Suppose your company‘s business involves digging or hauling earth. In that case, you should seriously think about getting an ‘excavator‘ or ‘digger‘ as they‘re often known.
Diggers are very versatile and useful on any construction, mining, or forestry job. But, like all heavy equipment, they are expensive to buy. So, try renting an excavator. They’re more cost-effective if you don‘t intend to use one all the time.
The average cost to rent an excavator ranges from $1,200 to at least $5,000/week, or $3,000 to more than $15,000/month. But, if you only have a small job, the cost per day starts from around $300 and extends to $1600/day. All prices depend on size and accessories.
In this guide, we explore excavator rental costs, so you have more useful information when making a decision and planning your project.
How Much Does It Cost To Rent An Excavator?*
Below, we‘ve put together a comparison table of different excavator hire prices to give you an idea of costs.
|Excavator size||Daily Rental Rate||Weekly Rental Rate||Monthly Rental Rate|
|Mini Excavator||$300 to $650||$800 to $1,500||$2,000 to $3,000|
|Standard Excavator||$300 to $600||$1,000 to $2,500||$6,000 to $8,000|
|Large Excavator||$1,000+||$5,000+||$5,000 to $15,000|
* The table above is an estimated pricing guide, and you should use it as an indication only. For an accurate price and the latest discounted deals, request a quote from us today.
These excavators usually weigh less than 7 tonnes (metric). Sometimes called compact excavators, they’re ideal for working in small spaces, such as landscaping gardens, planting trees, and digging pipe or cable trenches. They have hardly any tail-swing, so they’re safe to operate next to buildings. Although they aren‘t as powerful as larger excavators and might not have a large dig depth, they can:
- Easily work on soft or finished surfaces without causing damage.
- Use less fuel than larger models.
- They are great for general precision digging applications.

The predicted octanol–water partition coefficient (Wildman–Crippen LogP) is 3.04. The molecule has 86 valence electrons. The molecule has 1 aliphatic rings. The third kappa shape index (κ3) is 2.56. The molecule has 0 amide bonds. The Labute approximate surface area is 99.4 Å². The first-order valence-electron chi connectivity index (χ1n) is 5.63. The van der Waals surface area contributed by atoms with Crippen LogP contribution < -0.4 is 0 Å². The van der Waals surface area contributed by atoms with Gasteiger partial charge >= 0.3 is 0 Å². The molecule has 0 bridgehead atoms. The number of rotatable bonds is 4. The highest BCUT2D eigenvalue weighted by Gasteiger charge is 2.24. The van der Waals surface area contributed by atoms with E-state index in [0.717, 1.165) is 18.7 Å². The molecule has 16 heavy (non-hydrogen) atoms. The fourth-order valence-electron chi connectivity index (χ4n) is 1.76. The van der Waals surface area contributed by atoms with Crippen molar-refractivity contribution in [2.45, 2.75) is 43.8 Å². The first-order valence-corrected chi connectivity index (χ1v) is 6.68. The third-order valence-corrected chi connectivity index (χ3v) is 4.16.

Note: Read more about the cheapest mini excavators on the market.
These weigh between 7 and 45 tonnes (metric). You find these on commercial construction jobs, where they can handle many different tasks with different tools on their hydraulic arms. They are relatively easy to maneuver, but because of their weight might cause damage to soft or finished surfaces. Standard excavators at the heavier end of the scale might be difficult to transport without specialist low-loaders. Excavators on the lower end of the weight scale are as easy to use as mini-excavators but have more power, a longer reach, and can dig deeper.
These excavators weigh more than 45 tonnes (metric) and are only useful for extremely heavy work. You will commonly find them used in large scale civil engineering, demolition work, and construction projects requiring deep foundations. You will also find these on mine sites and quarries. They are difficult to transport and so tend to stay on a particular site for a long time.
Excavator Rental Cost Factors
A few different factors affect excavator rental rates. But, regardless of cost, hire the model most suited to your requirements.
The weight is probably the main factor that determines excavator hire rates. You need to understand the work you need to achieve and plan your equipment accordingly. Remember that large diggers need plenty of turning room for the boom. And, if the ground is too soft, it can cause subsidence on the edge of excavations.
Medium-sized excavators can do most jobs. There‘s enough range in the weight scale to choose the correct mid-range model unless working in your back yard with a compact excavator or on a major construction project with a large one.
The available number of different excavator models means that you can probably choose the right machine for your application. We‘ll quickly look at a few so you can see what we mean.
- Standard crawler excavators have an arm and bucket that digs and lifts towards the cab. The cab can rotate 360 degrees and takes the arm with it. So, the machine can easily move dirt from one place and deposit it into a dump truck while remaining motionless. When moving, they can manage most types of terrain.
- Wheeled excavators can do the same tasks as a crawler, but their wheels are perfect for finished roads and sidewalks made from concrete or asphalt. They are easily maneuverable and travel at high speed.
- Long reach excavators have an extended boom and dipper-arm for longer or deeper reach.
- You see backhoe excavators everywhere. They combine a blade or bucket on the front and an excavator on the back. There are many tools available for these, such as augers for boring holes, jack-hammers, baling spears, blades, chainsaws, and many different buckets, to name a few.